What warmed my heart was the value of helping others for the sake of helping. Whatever we needed, they provided, without complaint. While my mom was grocery shopping in the open-air markets, I carried the shopping bags without much thought. I felt a set of little fingers pry my hands open. I looked down, and there was my little cousin, insisting on carrying the bags for me.
When it was time to go home, my mom and I had to leave for the airport at five in the morning. Naturally, I would feel very guilty to ask anyone to give me a ride that early in the morning; I would prefer to rent a cab. For my uncle, however, he had no intentions of letting us take a cab. “I’ll be here at five in the morning,” he said, and sure enough, he was there. I noticed, that morning, as I sleepily threw my luggage on top of the tricycle, that my fourteen year old cousin was also accompanying us to the airport.
“It sucks that he has to wake up this early in the morning. I feel bad,” I quietly whispered to my mom. “He volunteered,” she replied. My heart warmed. He joined us for no other reason than he wanted to be there to see us off. It brought a tear to my eye.
I realized that I saw in the Filipinos/as something that also lived within me. Service is something highly regarded, the duty to help those they care about. I’ve always valued service myself. It’s about donating my energy to a greater cause, and putting the needs of others over the wants of myself. It was fascinating to witness it in others. There’s a saying: the blood remembers, and I believe I inherited my value of service from my Filipino/a background.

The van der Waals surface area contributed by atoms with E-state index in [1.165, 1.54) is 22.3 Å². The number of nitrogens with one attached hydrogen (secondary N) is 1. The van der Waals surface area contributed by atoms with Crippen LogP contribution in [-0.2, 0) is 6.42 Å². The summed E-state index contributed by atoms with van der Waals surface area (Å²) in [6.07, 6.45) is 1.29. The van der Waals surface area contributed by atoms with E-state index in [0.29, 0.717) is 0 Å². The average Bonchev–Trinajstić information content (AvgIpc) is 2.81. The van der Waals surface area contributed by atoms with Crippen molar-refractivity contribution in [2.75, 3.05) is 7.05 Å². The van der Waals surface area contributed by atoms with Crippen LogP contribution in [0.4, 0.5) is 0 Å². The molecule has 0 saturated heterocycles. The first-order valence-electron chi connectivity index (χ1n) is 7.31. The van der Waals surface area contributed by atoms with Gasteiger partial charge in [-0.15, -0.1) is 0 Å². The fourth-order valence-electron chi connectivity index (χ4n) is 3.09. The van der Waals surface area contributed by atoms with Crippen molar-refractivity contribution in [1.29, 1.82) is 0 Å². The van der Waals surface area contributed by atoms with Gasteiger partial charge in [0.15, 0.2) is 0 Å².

I couldn’t help but compare the culture of the Philippines to that of the United States. I’m not saying this as a criticism, but as an observation. Many (not all) Americans have their own rooms and their own closets and their own cars and order their own meals at restaurants. Coming over unannounced is considered rude. So many Americans put up walls to detach and cushion themselves from the vulnerabilities they face with other people. There’s an ethos that promotes the values of individual needs, self-care, putting yourself first, putting up boundaries to stop others from walking all over you, and the saying, “You can’t help others until you help yourself.” Don’t get me wrong. I’m a HUGE proponent of these values and I think they’re very healthy when in balance. HOWEVER, I think the interpretation can swing so far into left field that they become excuses for not helping others out. I know that not everyone would agree with me, and that’s okay.
When I set out to write this blog, I didn’t want it to be about what the people of the Philippines lack. It wasn’t to enact guilt, or to encourage anyone to stop what they’re doing and join a mission to serve in a developing country (more power to you, though, if that’s what you do). I find that many Americans already are grateful for the advantages and opportunities that most of the world can’t enjoy. I wrote this blog to share the ways in which the people of the Philippines are rich in a different way. They’re rich by the loving community they share.